1/2 cup honey
2 t cornstarch mixed with 1 t water
1/2 t vanilla extract
Combine all ingredients, except vanilla extract, in a medium saucepan and bring to a boil. Reduce heat and simmer for 20-30 minutes until completely smooth and thickened. Remove from heat and stir in vanilla extract. Let cool slightly and puree in a blender or food processor (or with an immersion blender). Chill for at least an hour or two (or overnight).
2 1/2 cups of fresh figs, stemmed and chopped
2 t fresh lavender, chopped and divided into two equal piles
1/4 cup of honey
1/4 cup of orange juice
Pinch of salt
1 T lemon juice
1/2 t vanilla extract
Combine figs, one teaspoon of lavender (reserve other one), honey, orange juice, and salt in a medium saucepan and bring to a boil. Reduce heat and simmer for 30-40 minutes until smooth and thickened. Remove from heat and stir in lemon juice, vanilla extract, and remaining teaspoon of lavender. Let cool slightly and puree in a blender or food processor (or with an immersion blender). Chill for at least an hour or two (or overnight).
The Cookie Dough:
1 cup unsalted butter (2 sticks), softened
1/2 cup of honey
Zest of one lemon
2 eggs, at room temperature
1 t vanilla extract
1/2 t salt
3 cups of whole wheat pastry flour
Cream butter with electric mixer until it is light and fluffy. Add honey and lemon zest and continue to mix for 2-3 minutes. Add eggs, one a time and mix well to incorporate. (I find that when baking with smaller amounts of honey, sometimes the eggs won’t emulsify with the butter – but just keeping mixing for a few minutes and it comes back together. It helps if the eggs are at room temperature.) Add salt and vanilla extract and mix. Slowly add in the flour in three additions and mix until just coming together. Finish mixing with a wooden spoon or spatula. Place dough on one sheet of plastic wrap and cover with a second sheet of plastic wrap. Pat the dough into a rectangular shape and wrap tightly with the plastic. Chill for several hours or overnight.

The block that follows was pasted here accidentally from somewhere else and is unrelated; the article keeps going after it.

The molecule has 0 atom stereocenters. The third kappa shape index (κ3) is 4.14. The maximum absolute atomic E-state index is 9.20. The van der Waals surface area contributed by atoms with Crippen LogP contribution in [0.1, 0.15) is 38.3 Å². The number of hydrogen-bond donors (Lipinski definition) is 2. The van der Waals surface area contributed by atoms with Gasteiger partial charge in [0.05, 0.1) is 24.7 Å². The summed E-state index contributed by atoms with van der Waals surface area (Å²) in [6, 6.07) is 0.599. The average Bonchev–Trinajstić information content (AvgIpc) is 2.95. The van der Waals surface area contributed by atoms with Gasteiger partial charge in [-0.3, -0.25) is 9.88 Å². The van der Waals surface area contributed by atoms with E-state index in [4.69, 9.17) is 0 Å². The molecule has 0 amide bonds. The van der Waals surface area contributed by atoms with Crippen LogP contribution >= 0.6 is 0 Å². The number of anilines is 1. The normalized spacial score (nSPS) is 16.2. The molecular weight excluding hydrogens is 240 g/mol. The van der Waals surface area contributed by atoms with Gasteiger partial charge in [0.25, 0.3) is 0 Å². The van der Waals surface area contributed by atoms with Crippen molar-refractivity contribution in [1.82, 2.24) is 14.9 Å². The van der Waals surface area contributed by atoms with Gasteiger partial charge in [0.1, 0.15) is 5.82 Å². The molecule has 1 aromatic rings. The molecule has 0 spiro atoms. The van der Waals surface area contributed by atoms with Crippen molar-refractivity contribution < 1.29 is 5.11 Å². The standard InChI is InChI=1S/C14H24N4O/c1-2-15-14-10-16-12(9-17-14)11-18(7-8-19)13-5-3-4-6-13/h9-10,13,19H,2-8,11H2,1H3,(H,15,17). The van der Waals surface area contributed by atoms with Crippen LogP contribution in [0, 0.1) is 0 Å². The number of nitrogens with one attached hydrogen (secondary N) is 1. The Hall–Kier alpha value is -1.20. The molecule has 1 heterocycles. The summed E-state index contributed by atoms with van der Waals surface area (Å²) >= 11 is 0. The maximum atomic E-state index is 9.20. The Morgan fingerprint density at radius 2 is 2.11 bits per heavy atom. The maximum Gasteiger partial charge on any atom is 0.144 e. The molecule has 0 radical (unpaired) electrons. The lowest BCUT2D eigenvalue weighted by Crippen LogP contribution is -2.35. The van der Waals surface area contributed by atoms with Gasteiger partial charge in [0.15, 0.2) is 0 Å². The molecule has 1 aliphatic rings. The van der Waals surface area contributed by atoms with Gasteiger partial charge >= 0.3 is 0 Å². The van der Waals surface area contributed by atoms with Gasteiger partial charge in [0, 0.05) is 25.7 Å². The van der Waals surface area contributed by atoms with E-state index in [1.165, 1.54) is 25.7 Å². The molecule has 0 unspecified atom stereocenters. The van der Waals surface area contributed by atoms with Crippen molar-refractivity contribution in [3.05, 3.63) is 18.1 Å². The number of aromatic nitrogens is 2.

Preheat oven to 350 F. In a cool place, roll out the cookie dough between the two sheets of plastic wrap until it is about 1/4 inch thick and the rectangle is about 13 inches by 15 inches. Cut into four equal strips. Slide onto a baking tray (with the plastic still on) and put in freezer for 5-10 minutes so it can firm back up.
Spoon a thin line of the filling down the center of each dough strip. (If you have too much filling on it, it will ooze out like crazy — no big deal, just take some out.) Fold one side of the dough strip to the center, slightly covering filling. Fold other side of the dough strip on top of that and gently pinch the dough together to seal it up. (You will have one big “log”). Repeat with remaining dough strips and filling. Put all the logs in the freezer for another 5-10 minutes to firm up again.
Place the logs seam side down onto a parchment lined baking sheet and slice into individual cookies (about 1 inch each and don’t forget to remove the plastic wrap if it is still on!). Space the cookies evenly for baking. Bake for 15 minutes and if you have multiple trays in at once, rotate them half way through. Remove from sheets and cool on racks.